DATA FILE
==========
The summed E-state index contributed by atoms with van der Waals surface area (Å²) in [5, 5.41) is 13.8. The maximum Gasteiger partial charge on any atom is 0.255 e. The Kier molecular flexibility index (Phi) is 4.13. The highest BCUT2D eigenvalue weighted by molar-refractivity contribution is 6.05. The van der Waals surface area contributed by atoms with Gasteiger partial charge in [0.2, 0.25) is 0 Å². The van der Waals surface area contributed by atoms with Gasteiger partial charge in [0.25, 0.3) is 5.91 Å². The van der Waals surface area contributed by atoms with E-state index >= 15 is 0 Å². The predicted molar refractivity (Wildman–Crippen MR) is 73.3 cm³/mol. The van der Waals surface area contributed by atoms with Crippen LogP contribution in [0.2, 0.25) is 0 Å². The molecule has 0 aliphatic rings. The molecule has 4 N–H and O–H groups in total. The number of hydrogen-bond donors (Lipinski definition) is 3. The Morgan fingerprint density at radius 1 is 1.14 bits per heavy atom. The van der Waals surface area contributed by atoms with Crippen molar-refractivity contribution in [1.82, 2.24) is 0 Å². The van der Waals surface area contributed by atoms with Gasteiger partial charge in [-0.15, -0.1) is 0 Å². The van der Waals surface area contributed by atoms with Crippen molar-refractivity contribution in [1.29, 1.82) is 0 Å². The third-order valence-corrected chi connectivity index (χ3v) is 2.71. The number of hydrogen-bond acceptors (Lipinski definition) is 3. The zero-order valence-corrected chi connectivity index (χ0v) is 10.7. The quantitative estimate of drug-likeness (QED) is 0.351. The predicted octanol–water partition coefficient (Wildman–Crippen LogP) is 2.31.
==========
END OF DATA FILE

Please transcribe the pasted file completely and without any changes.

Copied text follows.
The summed E-state index contributed by atoms with van der Waals surface area (Å²) in [5, 5.41) is 13.8. The maximum Gasteiger partial charge on any atom is 0.255 e. The Kier molecular flexibility index (Phi) is 4.13. The highest BCUT2D eigenvalue weighted by molar-refractivity contribution is 6.05. The van der Waals surface area contributed by atoms with Gasteiger partial charge in [0.2, 0.25) is 0 Å². The van der Waals surface area contributed by atoms with Gasteiger partial charge in [0.25, 0.3) is 5.91 Å². The van der Waals surface area contributed by atoms with E-state index >= 15 is 0 Å². The predicted molar refractivity (Wildman–Crippen MR) is 73.3 cm³/mol. The van der Waals surface area contributed by atoms with Crippen LogP contribution in [0.2, 0.25) is 0 Å². The molecule has 0 aliphatic rings. The molecule has 4 N–H and O–H groups in total. The number of hydrogen-bond donors (Lipinski definition) is 3. The Morgan fingerprint density at radius 1 is 1.14 bits per heavy atom. The van der Waals surface area contributed by atoms with Crippen molar-refractivity contribution in [1.82, 2.24) is 0 Å². The van der Waals surface area contributed by atoms with Gasteiger partial charge in [-0.15, -0.1) is 0 Å². The van der Waals surface area contributed by atoms with Crippen molar-refractivity contribution in [1.29, 1.82) is 0 Å². The third-order valence-corrected chi connectivity index (χ3v) is 2.71. The number of hydrogen-bond acceptors (Lipinski definition) is 3. The zero-order valence-corrected chi connectivity index (χ0v) is 10.7. The quantitative estimate of drug-likeness (QED) is 0.351. The predicted octanol–water partition coefficient (Wildman–Crippen LogP) is 2.31.